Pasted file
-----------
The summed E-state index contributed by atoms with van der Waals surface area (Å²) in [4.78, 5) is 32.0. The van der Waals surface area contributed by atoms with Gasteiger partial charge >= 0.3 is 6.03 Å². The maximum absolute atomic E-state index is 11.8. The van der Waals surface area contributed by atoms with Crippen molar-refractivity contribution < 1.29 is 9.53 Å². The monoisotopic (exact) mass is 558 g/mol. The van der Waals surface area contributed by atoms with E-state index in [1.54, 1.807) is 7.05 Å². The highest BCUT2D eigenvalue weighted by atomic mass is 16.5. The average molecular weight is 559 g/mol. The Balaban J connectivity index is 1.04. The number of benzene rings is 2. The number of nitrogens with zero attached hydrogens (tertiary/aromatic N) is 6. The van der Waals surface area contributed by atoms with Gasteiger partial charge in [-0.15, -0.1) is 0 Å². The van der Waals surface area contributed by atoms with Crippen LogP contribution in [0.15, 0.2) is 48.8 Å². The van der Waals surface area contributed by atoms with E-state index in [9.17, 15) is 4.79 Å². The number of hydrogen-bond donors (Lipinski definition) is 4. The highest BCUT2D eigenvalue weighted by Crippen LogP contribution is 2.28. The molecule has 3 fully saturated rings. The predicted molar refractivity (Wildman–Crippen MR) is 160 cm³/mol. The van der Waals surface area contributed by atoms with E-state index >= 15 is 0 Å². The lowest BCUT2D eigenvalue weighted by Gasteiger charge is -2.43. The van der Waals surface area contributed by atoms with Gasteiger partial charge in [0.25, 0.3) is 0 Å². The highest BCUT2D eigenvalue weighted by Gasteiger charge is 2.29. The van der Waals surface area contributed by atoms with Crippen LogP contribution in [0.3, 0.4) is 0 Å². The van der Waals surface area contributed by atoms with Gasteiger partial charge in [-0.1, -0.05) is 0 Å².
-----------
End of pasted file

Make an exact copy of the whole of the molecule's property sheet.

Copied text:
The summed E-state index contributed by atoms with van der Waals surface area (Å²) in [4.78, 5) is 32.0. The van der Waals surface area contributed by atoms with Gasteiger partial charge >= 0.3 is 6.03 Å². The maximum absolute atomic E-state index is 11.8. The van der Waals surface area contributed by atoms with Crippen molar-refractivity contribution < 1.29 is 9.53 Å². The monoisotopic (exact) mass is 558 g/mol. The van der Waals surface area contributed by atoms with E-state index in [1.54, 1.807) is 7.05 Å². The highest BCUT2D eigenvalue weighted by atomic mass is 16.5. The average molecular weight is 559 g/mol. The Balaban J connectivity index is 1.04. The number of benzene rings is 2. The number of nitrogens with zero attached hydrogens (tertiary/aromatic N) is 6. The van der Waals surface area contributed by atoms with Gasteiger partial charge in [-0.15, -0.1) is 0 Å². The van der Waals surface area contributed by atoms with Crippen LogP contribution in [0.15, 0.2) is 48.8 Å². The van der Waals surface area contributed by atoms with E-state index in [9.17, 15) is 4.79 Å². The number of hydrogen-bond donors (Lipinski definition) is 4. The highest BCUT2D eigenvalue weighted by Crippen LogP contribution is 2.28. The molecule has 3 fully saturated rings. The predicted molar refractivity (Wildman–Crippen MR) is 160 cm³/mol. The van der Waals surface area contributed by atoms with E-state index >= 15 is 0 Å². The lowest BCUT2D eigenvalue weighted by Gasteiger charge is -2.43. The van der Waals surface area contributed by atoms with Gasteiger partial charge in [0.25, 0.3) is 0 Å². The highest BCUT2D eigenvalue weighted by Gasteiger charge is 2.29. The van der Waals surface area contributed by atoms with Crippen LogP contribution in [0.3, 0.4) is 0 Å². The van der Waals surface area contributed by atoms with Gasteiger partial charge in [-0.1, -0.05) is 0 Å².